The octagonal baguas are three feet in diameter. They employ mirrors to protect against bad energy and the “arrows” coming from the surrounding buildings.

“That was a really big contribution to the building’s design. I think it was brilliant, and I would not have thought of that,” said Gordon, French Meadow’s owner and herself a feng shui practitioner. Gordon had the baguas built by Minneapolis wood carver Erik Wyckoff.

For the new store, Hong suggested a water fountain on the back patio. He encouraged rounded corners, something Gordon already practiced in her new Bluestem Bar at 2610 Lyndale Ave. in Minneapolis.

In the Bluestem project, Hong mainly educated the restaurant and bar’s staff about feng shui and suggested a “wealth corner” in the wine tasting room that showcases a gold-colored wall hanging that Gordon already owned. While Hong’s idea for installing a water feature proved too costly, Gordon points out the bar has a blue tile facade that captures the same sensibility.

Several of Hong’s suggestions were “too expensive, way beyond our budget,” Gordon said. “But Andrew was a welcome addition to the French Meadow Bluestem Bar design and illustrated the practical implications of placement orientation.”

Hong’s other projects includereworking the entire interior of Advisors of America Inc. office at 1001 Johnson Parkway in St. Paul and designing an Asian cemetery in the Sunset Funeral Home and Cemetery at 2250 St Anthony Blvd. NE in Minneapolis.

The Singapore native and son of Chinese parents learned feng shui from his grandmother, who did designs in return for food and gifts during an era when women could not accept pay, he said. Hong later immigrated to the United States and says he earned a business degree at the University of Chicago and a master’s of business at New York University.

He came to the Twin Cities in 1990 to work as a financial planner and, eventually, as a feng shui consultant. The Edina resident and visual artist founded the Feng Shui Institute of the Midwest a decade ago with Carole Hyder, a Minneapolis-based practitioner.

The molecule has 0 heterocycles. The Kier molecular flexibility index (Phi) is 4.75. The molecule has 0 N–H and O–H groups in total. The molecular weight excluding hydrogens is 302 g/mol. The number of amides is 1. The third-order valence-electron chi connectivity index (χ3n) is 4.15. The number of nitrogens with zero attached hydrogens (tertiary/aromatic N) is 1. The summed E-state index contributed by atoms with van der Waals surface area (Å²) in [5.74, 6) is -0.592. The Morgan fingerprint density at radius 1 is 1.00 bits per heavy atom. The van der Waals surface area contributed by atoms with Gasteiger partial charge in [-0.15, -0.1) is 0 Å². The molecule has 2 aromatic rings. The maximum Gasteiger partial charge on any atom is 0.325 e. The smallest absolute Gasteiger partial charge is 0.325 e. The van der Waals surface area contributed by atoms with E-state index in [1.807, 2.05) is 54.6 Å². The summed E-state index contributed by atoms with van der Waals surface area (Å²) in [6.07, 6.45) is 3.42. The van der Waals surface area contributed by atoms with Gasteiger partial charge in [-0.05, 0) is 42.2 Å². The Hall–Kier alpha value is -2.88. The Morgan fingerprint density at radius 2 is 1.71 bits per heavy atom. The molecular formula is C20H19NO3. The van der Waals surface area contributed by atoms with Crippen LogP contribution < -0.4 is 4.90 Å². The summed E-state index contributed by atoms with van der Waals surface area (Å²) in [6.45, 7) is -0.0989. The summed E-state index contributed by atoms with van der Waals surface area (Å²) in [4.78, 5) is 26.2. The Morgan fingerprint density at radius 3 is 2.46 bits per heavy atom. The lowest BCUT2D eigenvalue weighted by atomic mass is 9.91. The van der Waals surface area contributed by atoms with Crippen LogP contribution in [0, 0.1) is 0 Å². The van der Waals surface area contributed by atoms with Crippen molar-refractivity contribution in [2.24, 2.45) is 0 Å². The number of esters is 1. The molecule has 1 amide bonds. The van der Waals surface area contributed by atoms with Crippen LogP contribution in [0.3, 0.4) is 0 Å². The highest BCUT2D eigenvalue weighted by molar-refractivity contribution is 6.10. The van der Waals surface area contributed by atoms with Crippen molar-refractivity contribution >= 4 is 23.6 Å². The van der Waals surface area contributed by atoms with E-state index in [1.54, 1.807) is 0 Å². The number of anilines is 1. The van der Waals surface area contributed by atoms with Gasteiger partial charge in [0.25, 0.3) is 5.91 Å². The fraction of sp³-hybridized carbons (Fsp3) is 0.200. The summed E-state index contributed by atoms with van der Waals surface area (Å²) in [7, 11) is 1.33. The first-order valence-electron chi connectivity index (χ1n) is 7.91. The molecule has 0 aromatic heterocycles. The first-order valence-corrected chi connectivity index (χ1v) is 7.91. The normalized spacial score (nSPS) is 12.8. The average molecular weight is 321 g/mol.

Hinda Abrahamson, president of the Minnetonka-based institute, said more businesses have been contacting members over the past few years for help in designing offices and selecting colors with a feng shui flair. Many of those business owners work internationally and have seen feng shui applied in Asia, England and elsewhere, she said, and they want it incorporated into their offices.

But it’s far from a thriving enterprise. “I get a sense on the East Coast many practitioners can make a living doing feng shui, but in the Midwest it’s not our members’ sole source of income,” Abrahamson said.

In 2009 Hong worked on his first, and only, cemetery feng shui project at Sunset Funeral Home and Cemetery. The “Garden of Eternal Peace” features Chinese architecture that included a welcome gate and bench, gingko and evergreen trees.

Hong says much of his design work doesn’t add much, if anything, to the cost of a project, Hong said, explaining that most of the approaches simply make sense regardless of their mystical Asian roots. Good colors and an orderly workspace aren’t at all Asian in origin, he said.

“A lot of feng shui just makes sense,” he said.

By: Frank Jossi
Date: December 25, 2013 10:00am CST